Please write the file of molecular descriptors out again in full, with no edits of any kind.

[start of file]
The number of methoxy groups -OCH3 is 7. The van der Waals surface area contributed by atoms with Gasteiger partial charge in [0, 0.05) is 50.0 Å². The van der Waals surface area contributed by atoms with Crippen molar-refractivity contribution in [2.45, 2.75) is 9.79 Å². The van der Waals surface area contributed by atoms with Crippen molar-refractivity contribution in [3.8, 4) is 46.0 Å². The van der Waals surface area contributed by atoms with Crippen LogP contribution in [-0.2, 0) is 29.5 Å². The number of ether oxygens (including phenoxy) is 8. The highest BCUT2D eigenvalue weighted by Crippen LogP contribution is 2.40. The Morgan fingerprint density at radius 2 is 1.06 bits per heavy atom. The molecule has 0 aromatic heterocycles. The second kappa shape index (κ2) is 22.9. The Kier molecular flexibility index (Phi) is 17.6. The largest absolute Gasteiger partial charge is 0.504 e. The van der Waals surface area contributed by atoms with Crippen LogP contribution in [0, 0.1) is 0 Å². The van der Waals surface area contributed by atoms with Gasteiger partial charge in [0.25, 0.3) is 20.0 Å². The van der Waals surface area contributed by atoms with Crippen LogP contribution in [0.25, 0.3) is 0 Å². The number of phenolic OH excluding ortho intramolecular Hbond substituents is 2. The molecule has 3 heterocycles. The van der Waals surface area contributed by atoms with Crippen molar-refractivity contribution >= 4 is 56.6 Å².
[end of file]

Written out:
The number of methoxy groups -OCH3 is 7. The van der Waals surface area contributed by atoms with Gasteiger partial charge in [0, 0.05) is 50.0 Å². The van der Waals surface area contributed by atoms with Crippen molar-refractivity contribution in [2.45, 2.75) is 9.79 Å². The van der Waals surface area contributed by atoms with Crippen molar-refractivity contribution in [3.8, 4) is 46.0 Å². The van der Waals surface area contributed by atoms with Crippen LogP contribution in [-0.2, 0) is 29.5 Å². The number of ether oxygens (including phenoxy) is 8. The highest BCUT2D eigenvalue weighted by Crippen LogP contribution is 2.40. The Morgan fingerprint density at radius 2 is 1.06 bits per heavy atom. The molecule has 0 aromatic heterocycles. The second kappa shape index (κ2) is 22.9. The Kier molecular flexibility index (Phi) is 17.6. The largest absolute Gasteiger partial charge is 0.504 e. The van der Waals surface area contributed by atoms with Crippen LogP contribution in [0, 0.1) is 0 Å². The van der Waals surface area contributed by atoms with Gasteiger partial charge in [0.25, 0.3) is 20.0 Å². The van der Waals surface area contributed by atoms with Crippen LogP contribution in [0.25, 0.3) is 0 Å². The number of phenolic OH excluding ortho intramolecular Hbond substituents is 2. The molecule has 3 heterocycles. The van der Waals surface area contributed by atoms with Crippen molar-refractivity contribution >= 4 is 56.6 Å².